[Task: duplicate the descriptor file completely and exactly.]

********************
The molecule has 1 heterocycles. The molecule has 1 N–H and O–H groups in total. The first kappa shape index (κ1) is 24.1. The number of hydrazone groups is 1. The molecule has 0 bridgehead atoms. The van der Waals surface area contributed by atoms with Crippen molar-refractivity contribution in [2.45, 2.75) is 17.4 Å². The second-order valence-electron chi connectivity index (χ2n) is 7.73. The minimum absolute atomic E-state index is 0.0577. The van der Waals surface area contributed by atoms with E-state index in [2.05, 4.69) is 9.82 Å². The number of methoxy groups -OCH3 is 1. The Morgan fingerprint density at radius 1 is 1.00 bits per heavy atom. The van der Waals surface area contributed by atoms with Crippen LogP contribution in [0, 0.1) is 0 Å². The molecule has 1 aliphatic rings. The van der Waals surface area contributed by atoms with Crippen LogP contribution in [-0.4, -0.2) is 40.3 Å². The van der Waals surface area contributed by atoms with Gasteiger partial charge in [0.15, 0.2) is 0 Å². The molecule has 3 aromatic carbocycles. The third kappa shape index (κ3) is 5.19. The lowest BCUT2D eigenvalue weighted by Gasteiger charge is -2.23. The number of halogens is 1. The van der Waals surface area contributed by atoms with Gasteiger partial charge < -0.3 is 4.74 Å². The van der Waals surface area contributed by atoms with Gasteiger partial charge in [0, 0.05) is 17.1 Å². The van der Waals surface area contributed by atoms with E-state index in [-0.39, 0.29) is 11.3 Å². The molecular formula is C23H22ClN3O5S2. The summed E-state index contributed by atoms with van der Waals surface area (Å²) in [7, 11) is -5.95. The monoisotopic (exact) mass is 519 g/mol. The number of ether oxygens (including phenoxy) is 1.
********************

The molecule has 1 heterocycles. The molecule has 1 N–H and O–H groups in total. The first kappa shape index (κ1) is 24.1. The number of hydrazone groups is 1. The molecule has 0 bridgehead atoms. The van der Waals surface area contributed by atoms with Crippen molar-refractivity contribution in [2.45, 2.75) is 17.4 Å². The second-order valence-electron chi connectivity index (χ2n) is 7.73. The minimum absolute atomic E-state index is 0.0577. The van der Waals surface area contributed by atoms with E-state index in [2.05, 4.69) is 9.82 Å². The number of methoxy groups -OCH3 is 1. The Morgan fingerprint density at radius 1 is 1.00 bits per heavy atom. The van der Waals surface area contributed by atoms with Crippen LogP contribution in [0, 0.1) is 0 Å². The molecule has 1 aliphatic rings. The van der Waals surface area contributed by atoms with Crippen LogP contribution in [-0.4, -0.2) is 40.3 Å². The van der Waals surface area contributed by atoms with Gasteiger partial charge in [0.15, 0.2) is 0 Å². The molecule has 3 aromatic carbocycles. The third kappa shape index (κ3) is 5.19. The lowest BCUT2D eigenvalue weighted by Gasteiger charge is -2.23. The number of halogens is 1. The van der Waals surface area contributed by atoms with Gasteiger partial charge < -0.3 is 4.74 Å². The van der Waals surface area contributed by atoms with Gasteiger partial charge in [0, 0.05) is 17.1 Å². The van der Waals surface area contributed by atoms with E-state index in [-0.39, 0.29) is 11.3 Å². The molecular formula is C23H22ClN3O5S2. The summed E-state index contributed by atoms with van der Waals surface area (Å²) in [7, 11) is -5.95. The monoisotopic (exact) mass is 519 g/mol. The number of ether oxygens (including phenoxy) is 1.